Does Cutting Nets Free Captive Dolphins?

Cutting nets to free dolphins is an attractive idea. But the overriding problem with cutting nets is that dolphins do not readily leave confinement.
This post was published on the now-closed HuffPost Contributor platform. Contributors control their own work and posted freely to our site. If you need to flag this entry as abusive, send us an email.

On Sept. 27 a European group calling themselves The Black Fish announced they had cut the nets of sea pens holding captive dolphins at Taiji, Japan. There is no indication that any of the divers who cut the nets have been apprehended by the police. Nor were any dolphins actually freed by this bold act.

Captain Paul Watson, head of Sea Shepherd Conservation Society, reported to me that he has two people on the ground in Taiji, and they report that none of the dolphins left the sea pens because the cuts were too small and too high. (NB: Sea Shepherd had nothing to do with the net cuttings.)

The overriding problem with cutting nets is that dolphins do not readily leave confinement. They are not accustomed to barriers. They do not jump over nets -- something they could do easily. They don't swim under nets. This has been seen both in captive situations and in the tuna fishery where tens of thousands of dolphins have been encircled by nets.

Taiji, a village five hours by train from Osaka, was made infamous by the Academy Award-winning film, The Cove. Fishermen at Taiji kill up to 2,000 dolphins each year and take many into captivity for sale in Japan and around Asia. Some have been sent as far as Turkey and Egypt. It's big business. Each dolphin trained and ready to ship can be worth $150,000.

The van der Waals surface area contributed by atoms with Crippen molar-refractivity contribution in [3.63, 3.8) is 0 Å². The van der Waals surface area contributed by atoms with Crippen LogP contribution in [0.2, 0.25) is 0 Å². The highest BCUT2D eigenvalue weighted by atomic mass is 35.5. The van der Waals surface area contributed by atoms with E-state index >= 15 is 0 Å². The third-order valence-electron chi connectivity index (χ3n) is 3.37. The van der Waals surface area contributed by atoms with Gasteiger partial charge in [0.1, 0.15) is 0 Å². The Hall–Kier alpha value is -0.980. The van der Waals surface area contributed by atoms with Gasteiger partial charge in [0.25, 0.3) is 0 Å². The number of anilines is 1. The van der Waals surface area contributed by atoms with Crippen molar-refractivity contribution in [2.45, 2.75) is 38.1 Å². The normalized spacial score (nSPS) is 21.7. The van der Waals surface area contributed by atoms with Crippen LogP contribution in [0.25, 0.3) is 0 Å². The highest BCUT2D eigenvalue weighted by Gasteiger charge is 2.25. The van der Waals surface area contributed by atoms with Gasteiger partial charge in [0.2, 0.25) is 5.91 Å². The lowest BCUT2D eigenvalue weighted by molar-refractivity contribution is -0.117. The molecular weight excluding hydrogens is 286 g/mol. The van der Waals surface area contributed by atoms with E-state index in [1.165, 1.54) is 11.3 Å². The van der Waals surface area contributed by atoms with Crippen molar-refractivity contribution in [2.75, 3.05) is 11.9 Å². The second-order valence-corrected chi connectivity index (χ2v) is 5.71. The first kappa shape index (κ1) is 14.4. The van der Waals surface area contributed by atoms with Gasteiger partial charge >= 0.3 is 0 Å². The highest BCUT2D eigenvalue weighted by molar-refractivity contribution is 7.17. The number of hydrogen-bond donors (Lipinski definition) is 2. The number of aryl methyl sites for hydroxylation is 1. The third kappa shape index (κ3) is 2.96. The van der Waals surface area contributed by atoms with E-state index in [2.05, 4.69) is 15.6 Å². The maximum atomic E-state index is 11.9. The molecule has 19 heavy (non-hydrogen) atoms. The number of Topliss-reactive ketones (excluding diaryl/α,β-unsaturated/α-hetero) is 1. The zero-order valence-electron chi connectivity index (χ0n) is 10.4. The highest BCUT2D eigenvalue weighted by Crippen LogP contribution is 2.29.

I have been working to stop the slaughter and capture of dolphins in Japan since 1979. The footage I took in 1980 of a ghastly slaughter of dolphins at Iki, Japan, was broadcast around the world and led to a government shutdown of that slaughter. Also in 1980, along with cinematographer Howard Hall, I went to Taiji to confront the fishermen over the capture of some 200 dolphins. We convinced the fishermen that if they killed the dolphins the film footage we would take would make them villains around the world and bring shame on Japan.


The fishermen agreed to release the dolphins. They pulled back the net that ran across the mouth of the bay where the dolphins were held. The dolphins did nothing. They would not leave. Either they were too stunned and disoriented to leave or they would not abandon podmates who were injured. Finally the fishermen positioned a motor boat at the base of the bay and began running zig-zag patterns that forced the dolphins to the mouth of the bay. Once they were clear of confinement the entire pod sprang into arching porpoise leaps and headed for the horizon. It was one of the greatest sights of my life. But they had to be scared out of the bay.

Cutting nets to free dolphins is an attractive idea. For me standing on cliffs filming the murder of dolphins in the killing bay at Taiji is agonizing. I know that reporting and filming these tragedies is important. But I have always known that if I cut the nets it would be very difficult to get the trapped dolphins to leave. In addition I would be expelled from Japan and BlueVoice would no longer be able to go to Japan to film events at Taiji and elsewhere and conduct toxicology tests on dolphin meat and the people who eat it.

Net-net, no pun intended, the action of the Black Fish led to no dolphins freed and almost certainly higher security in the area that will make outside observation more difficult. But the act also reinserted into the world news stream the dreadful events taking place at Taiji.

Popular in the Community